The Editor Formerly Known as Mr. Deathrealm. Author of BLUE DEVIL ISLAND, THE NIGHTMARE FRONTIER, THE LEBO COVEN, DARK SHADOWS: DREAMS OF THE DARK (with Elizabeth Massie), BALAK, YOUNG BLOOD (with Mat & Myron Smith), et. al. Feed at your own risk.
Saturday, January 16, 2010
GMK: Meanest Godzilla Ever
Godzilla, Mothra, King Ghidorah: Giant Monsters All-Out Attack (Gojira, Mosura, Kingu Gidora: Daikaijû Sôkôgeki, 2001)
Released by Sony Pictures; additional material: trailers for upcoming Sony DVD releases
Directed by Shusuke Kaneko
Starring Chiharu Nîyama, Ryudo Uzaki, Masahiro Kobayashi, Hideyo (Eisei) Amamoto
Nearly fifty years after the first Godzilla laid waste to Tokyo, a new one rises from the sea—not merely a rampaging, radioactive prehistoric horror, but a demon animated by the souls of those killed in the Pacific during World War II. Three guardian monsters from ancient legend—Baragon, Mothra, and King Ghidorah—appear and engage Godzilla in battle, intent on saving Japan from total devastation.
This 2001 entry in the Godzilla series is easily the most "controversial" of his films; it is either panned or praised, with few taking the middle ground. Godzilla's revised origin—as the manifestation of angry human spirits—departs from his traditional science fiction roots and follows the fantasy-oriented path director Shuseke Kaneko introduced in his three Heisei-era Gamera films. While some approve of Kaneko's reworking of the Godzilla mythos, the fantasy story unfolds clumsily, and lacks the development that such a drastic new approach requires to succeed. Godzilla himself appears strikingly different than ever before, with pure white eyes to accent his villainous character. However, the flabby and rather ungainly suit often comes off as more comical than menacing. And the inclusion of an anemic-looking King Ghidorah—traditionally the most evil kaiju in the Toho universe—as one of mankind's benefactors falls on its face.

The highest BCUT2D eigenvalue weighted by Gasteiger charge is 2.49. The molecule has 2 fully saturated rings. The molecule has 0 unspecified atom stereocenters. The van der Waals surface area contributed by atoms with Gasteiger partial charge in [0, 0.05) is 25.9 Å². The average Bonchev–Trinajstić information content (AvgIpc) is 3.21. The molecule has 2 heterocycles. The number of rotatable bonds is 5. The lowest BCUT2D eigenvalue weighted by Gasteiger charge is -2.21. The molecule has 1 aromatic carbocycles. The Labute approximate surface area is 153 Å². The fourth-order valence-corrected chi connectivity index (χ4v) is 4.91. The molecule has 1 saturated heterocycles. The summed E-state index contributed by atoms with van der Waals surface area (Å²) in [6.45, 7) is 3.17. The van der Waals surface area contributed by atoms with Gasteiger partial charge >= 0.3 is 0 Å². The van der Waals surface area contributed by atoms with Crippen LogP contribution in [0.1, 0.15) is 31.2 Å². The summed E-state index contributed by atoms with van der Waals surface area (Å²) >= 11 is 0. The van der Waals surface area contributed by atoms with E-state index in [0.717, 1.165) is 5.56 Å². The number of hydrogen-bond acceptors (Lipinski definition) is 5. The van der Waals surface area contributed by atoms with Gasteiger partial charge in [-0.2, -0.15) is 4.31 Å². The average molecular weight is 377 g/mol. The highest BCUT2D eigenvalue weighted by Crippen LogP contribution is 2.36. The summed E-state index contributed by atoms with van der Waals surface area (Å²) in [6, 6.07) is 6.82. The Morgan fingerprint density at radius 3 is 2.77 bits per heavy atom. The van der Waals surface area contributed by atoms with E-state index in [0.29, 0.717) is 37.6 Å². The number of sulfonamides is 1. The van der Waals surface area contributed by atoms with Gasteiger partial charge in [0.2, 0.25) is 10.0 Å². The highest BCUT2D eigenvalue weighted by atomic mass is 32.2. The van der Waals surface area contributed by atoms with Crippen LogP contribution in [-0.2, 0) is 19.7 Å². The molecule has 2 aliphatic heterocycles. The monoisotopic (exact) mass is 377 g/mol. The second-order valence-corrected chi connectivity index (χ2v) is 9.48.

GMK features some excellent visuals as well as a unique electronic score by Kow Otani, which perfectly augments each scene. The human drama is a tad more engaging than in most of the Millennium series, so even with its shortcomings, the film manages to be entertaining.
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